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Seven Habits Of Highly Engaged Organizations

Seven Habits Of Highly Engaged Organizations

Now more than ever, business leaders are looking for fresh ideas, new understanding, and actionable insights to jumpstart their business. Denise Lee Yohn inspires, informs, and instructs them with a completely different way of thinking about their business. In this article she wrote for Forbes, Denise looks at the dismal state of employee engagement, and how some companies are working hard to overcome it:

By now we’ve all heard about the dismal state of employee engagement.  The percentage of U.S. workers whom Gallup reports are “not engaged” is 49.5% — and 16.5% are actually “actively disengaged.” This level of disengagement costs organizations not just in turnover costs, but also through toxic work environments, employee theft and accidents, and customer service deficiencies.

But some companies manage to inspire and motivate their employees and these highly engaged organizations reap the many fruits of employee engagement including higher employee and customer loyalty.  Here are seven habits of highly engaged organizations:

1. Daily huddles: A daily huddle brings together everyone in a department or even a small business to get things quickly and accurately communicated. A five- to 10-minute stand-up daily meeting gets everyone focused on the most important issues and cuts down on telephone tag and other time wasters.  I recently attended the 2016 ScaleUp Summit by Fortune magazine and Gazelles Inc. and heard repeatedly how companies experienced increased productivity, accountability, and alignment simply by implementing this regular practice.

2. Weekly messages: On a weekly basis, the top leader of the organization issues an email, voicemail, or video message to everyone. It’s a platform for her to explain the current priorities and also to make a personal connection with employees by sharing what’s on her mind.  At Sprouts Farmers Market, a 200+ unit healthy grocery store chain, the CEO included in his weekly email verbatim comments from customers received in the past week and recognized specific stores and employees that had been praised. This gave everyone extra incentive to pay attention to the message.

3. Annual summits: Every year the organization sets aside time to reflect on past performance and set the stage for the coming year. For large organizations, these annual gatherings might occur through a cascade, with top leaders attending a summit where they get inspired, trained, and focused before they hold summits for their people who in turn hold summits for their people. AtMitchell International, an insurance software company, an annual “Mitchell Way Day” serves to engage everyone in the company’s cultural values and customer experience priorities through departmental exhibits, individual and group exercises, and a high-energy celebration.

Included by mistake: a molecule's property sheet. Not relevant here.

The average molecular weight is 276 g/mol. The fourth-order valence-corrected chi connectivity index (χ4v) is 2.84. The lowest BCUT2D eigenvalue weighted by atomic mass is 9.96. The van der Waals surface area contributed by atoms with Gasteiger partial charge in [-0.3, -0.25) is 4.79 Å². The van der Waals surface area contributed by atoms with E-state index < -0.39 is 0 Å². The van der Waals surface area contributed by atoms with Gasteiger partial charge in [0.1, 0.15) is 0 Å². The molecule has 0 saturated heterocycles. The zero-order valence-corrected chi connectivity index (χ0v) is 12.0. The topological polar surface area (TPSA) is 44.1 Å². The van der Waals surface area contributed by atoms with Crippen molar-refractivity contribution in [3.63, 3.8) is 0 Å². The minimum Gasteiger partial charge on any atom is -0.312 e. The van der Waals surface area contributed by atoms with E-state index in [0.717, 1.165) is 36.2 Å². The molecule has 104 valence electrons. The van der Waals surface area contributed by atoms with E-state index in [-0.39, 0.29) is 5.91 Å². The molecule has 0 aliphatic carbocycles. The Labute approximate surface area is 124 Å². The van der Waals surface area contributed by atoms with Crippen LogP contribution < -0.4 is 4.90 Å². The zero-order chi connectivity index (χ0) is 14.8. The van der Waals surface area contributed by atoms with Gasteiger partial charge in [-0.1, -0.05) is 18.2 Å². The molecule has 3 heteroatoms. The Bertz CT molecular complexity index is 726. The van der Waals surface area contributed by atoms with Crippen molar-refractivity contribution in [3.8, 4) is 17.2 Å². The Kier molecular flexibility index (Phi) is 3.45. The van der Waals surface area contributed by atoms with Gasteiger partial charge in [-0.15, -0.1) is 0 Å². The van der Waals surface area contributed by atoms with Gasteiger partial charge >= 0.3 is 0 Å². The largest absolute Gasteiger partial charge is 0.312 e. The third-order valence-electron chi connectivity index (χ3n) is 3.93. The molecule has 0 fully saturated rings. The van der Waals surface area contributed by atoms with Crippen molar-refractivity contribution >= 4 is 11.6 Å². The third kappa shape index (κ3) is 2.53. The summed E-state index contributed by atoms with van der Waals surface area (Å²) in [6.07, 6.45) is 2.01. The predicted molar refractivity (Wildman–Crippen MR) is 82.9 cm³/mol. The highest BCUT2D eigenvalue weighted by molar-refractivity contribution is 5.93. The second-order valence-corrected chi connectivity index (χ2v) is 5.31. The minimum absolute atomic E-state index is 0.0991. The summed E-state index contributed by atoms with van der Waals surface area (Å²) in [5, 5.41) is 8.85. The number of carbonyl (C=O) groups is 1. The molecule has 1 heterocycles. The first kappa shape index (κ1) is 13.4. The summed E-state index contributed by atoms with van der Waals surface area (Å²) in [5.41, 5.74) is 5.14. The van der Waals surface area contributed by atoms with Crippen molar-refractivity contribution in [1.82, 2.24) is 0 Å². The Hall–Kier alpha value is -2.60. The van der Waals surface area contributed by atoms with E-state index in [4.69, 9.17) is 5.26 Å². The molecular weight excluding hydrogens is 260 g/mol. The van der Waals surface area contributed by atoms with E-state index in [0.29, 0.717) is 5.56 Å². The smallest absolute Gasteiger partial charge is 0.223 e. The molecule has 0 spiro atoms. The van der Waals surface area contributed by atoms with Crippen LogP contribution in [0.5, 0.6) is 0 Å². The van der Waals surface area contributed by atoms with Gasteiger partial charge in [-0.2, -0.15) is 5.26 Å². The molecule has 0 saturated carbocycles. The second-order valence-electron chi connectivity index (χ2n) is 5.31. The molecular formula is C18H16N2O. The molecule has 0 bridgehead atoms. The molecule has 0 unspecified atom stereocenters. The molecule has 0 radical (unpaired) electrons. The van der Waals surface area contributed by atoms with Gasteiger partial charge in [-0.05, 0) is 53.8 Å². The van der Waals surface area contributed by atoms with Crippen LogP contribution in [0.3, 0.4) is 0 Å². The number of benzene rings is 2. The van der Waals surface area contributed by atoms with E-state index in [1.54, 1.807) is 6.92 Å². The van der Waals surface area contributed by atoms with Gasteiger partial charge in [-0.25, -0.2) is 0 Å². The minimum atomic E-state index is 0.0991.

4. Meeting moments: To keep the company’s No. 1 priority top of mind, organizations start each and every meeting with a moment of sharing about the topic. At Chevron, where safety is of utmost importance, employees take turns beginning each meeting talking about an aspect of safety for one minute — ranging from sharing high corporate level news about an averted incident at one of the company’s refineries for example to more everyday perspectives about, say, the importance of not texting while driving.

5. Forums: Communication must flow in multiple directions, not just from the top down, so organizations set up employee forums — either regularly-scheduled in-person town-hall type gatherings or ongoing digital bulletin boards or both. These mechanisms give employees a chance to share their insights, feedback, and concerns with company leadership and with each other. When Sony’s U.S. electronics company wanted to reinvigorate internal brand alignment and engagement, it invited employees from across the country to contribute to the effort via a forum on its intranet. Employees appreciated the invitation to share their comments about the Sony brand and to read others.’

6. Customer connections: Engaged companies directly link employees and customers. Business communications software company Slack actively collects customer feedback and its employees are voracious readers of the input. Other companies ensure all employees spend time answering or monitoring customer calls. Insights from these direct connections with customers not only enable organizations to troubleshoot problems and develop better new products, but it also helps employees understand the importance of their work.

7. 360-degree training: Employees regularly participate in learning and development programs designed to engage their heads, hearts, and hands and feet. That is, training has a knowledge component, imparting new information and skills that employees need to improve their job performance. Training also motivates employees by connecting their individual work to the larger purpose of the company through storytelling and brand experiences. And employees also receive tools, engage in role-playing, and participate in other exercises designed to shape and guide their daily actions and decisions. Fast food chain Jack In the Box engaged corporate employees, franchisees, and restaurant workers with multi-dimensional training to execute the roll-out of its new brand strategy.

Employee engagement doesn’t just happen — and it can’t be taken for granted.  If organizations want their employees to be aligned, focused, and productive, engagement must be cultivated through regular, ongoing practices.

Denise Lee Yohn/Forbes/June, 2016